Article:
Test Kitchen Secrets Revealed
Step 1: Save bacon drippings by pouring it through a fine strainer directly into an ice cube tray. Freeze.
Step 2: Once they’re frozen, remove the cubes of bacon drippings and place them in a large zip-top plastic freezer bag. Store in the freezer, and use the cubes whenever you need a flavor boost.
Step 1: Roll the dumpling dough to 1⁄8-inch thickness. Using a ruler as a guideline, cut the dough into 1-inch-wide strips. Cut the strips into 1-inch squares.
Step 2: Drop dumplings, a few at a time, into the boiling chicken-and-broth mixture, stirring gently. Cover, reduce heat to medium-low, and simmer, stirring often, 25 to 30 minutes or until dumplings are tender.
Recipe: Classic Chicken and Dumplings
Decorate like a pro—without a pastry bag. Spoon your favorite homemade frosting or purchased ready-to-use variety into a zip-top plastic freezer bag. (Do not seal bag.) Snip a hole in one corner of the bag. Pipe desired shapes or letters onto brownies, cakes, or cupcakes. For best results, we recommend practicing a few shapes on wax paper to find the perfect one and to get a feel for working with the bag and frosting.
Reducing sauce—Boiling to evaporate liquid ingredients to thicken sauce and concentrate flavor. Look for the sauce to coat a spoon. Measure only if a specific amount is given. For example: reduce mixture to 1⁄2 cup.
Mounting the sauce—Adding cold butter to add a creamy consistency and richness to the sauce. Make sure to pull the skillet off the burner. Left on, the butter melts too quickly, fat and whey separate, and the sauce is oily rather than creamy.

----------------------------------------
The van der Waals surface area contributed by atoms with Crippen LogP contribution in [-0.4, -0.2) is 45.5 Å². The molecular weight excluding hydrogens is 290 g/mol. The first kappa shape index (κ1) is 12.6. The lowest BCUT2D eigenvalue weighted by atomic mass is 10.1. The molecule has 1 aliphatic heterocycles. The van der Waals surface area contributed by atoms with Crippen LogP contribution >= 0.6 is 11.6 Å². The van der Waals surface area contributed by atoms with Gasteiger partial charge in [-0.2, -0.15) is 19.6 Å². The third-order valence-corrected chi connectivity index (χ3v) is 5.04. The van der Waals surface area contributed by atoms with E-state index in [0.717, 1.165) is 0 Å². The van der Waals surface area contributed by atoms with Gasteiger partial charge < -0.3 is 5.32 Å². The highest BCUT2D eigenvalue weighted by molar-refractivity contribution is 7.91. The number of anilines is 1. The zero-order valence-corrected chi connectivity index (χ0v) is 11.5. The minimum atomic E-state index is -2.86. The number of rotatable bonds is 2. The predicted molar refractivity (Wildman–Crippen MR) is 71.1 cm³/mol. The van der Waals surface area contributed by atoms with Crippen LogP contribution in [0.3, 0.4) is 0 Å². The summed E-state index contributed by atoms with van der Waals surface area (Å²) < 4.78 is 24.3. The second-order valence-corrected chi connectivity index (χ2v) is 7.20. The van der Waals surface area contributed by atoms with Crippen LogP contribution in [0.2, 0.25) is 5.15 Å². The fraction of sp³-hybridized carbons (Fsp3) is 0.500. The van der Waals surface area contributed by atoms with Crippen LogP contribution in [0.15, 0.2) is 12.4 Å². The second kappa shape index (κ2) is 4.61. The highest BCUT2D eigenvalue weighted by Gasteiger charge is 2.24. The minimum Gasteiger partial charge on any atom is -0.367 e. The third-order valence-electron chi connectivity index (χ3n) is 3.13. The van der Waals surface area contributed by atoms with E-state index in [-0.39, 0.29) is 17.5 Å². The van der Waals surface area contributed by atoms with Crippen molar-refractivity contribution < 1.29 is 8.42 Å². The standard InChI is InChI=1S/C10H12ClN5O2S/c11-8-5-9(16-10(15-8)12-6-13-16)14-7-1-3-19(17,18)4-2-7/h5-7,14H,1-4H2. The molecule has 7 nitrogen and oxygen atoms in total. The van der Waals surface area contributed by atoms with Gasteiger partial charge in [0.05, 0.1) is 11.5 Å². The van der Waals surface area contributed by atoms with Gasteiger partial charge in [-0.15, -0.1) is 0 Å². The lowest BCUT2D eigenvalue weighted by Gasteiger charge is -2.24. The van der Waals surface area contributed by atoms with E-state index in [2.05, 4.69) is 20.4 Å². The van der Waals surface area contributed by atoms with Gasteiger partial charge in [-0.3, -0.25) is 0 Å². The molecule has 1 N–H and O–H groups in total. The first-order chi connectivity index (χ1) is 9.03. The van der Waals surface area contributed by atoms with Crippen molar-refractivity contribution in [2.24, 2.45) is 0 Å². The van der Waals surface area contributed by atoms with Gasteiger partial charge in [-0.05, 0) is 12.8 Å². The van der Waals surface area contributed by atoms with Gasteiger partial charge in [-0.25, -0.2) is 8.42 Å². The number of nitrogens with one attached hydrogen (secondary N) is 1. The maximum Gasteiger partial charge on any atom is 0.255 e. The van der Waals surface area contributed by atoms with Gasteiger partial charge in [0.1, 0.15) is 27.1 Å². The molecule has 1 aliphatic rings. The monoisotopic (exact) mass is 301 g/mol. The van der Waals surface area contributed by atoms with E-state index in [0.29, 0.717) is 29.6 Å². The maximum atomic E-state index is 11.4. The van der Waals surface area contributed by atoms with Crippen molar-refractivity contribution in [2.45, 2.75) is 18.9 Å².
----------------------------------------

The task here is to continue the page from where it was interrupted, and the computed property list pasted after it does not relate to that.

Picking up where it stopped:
Photo: Piccata Sauce
Caramelizing sugar is less tricky when a small amount of water is added to help dissolve the sugar. Water also acts as a thermostat to slow the rapid heating of the sugar, decreasing the chance of burning. Check out these tips.
- Take steps to prevent crystallization or a grainy texture. Use a recipe that calls for a small amount of corn syrup only stir as the recipe directs (not too often).
- Use the correct pan size. Caramelizing sugar will bubble up as it cooks. Use a pan that feels heavy for its size and is light in color.
- Seriously, it’s hot! Use oven mitts, and go slowly when moving the pan or pouring the hot sugar mixture from the pan. Do not taste!
- Keep an eye on color. In seconds the sugar can go from perfect dark amber to overdone. Start over if the sugar burns.
Ever wondered how you could get smooth, lump-free, and creamy mashed potatoes? The secret is the potato ricer—think garlic press, but bigger. This kitchen utensil presses potatoes into small, uniform, rice-size pieces. And as if this weren’t enough of a reason, we have one more. With most potato ricers, you can skip the step of peeling potatoes; the ricer does the job for you.
Bent icing knives come in many lengths and widths; find the one that is most comfortable for you to use. Shorter knives work better for smaller cakes, while longer knives will help you ice larger cakes.
OXO Good Grips Bent Icing Knife: from Bed Bath & Beyond ($9.99), bedbathandbeyond.com
Deliver a perfect dusting of powdered sugar to your favorite dessert with a tea infuser. They’re inexpensive and make decorating a snap.
For perfectly smooth and lump-free grits, pour grits in a steady, slow stream while whisking constantly.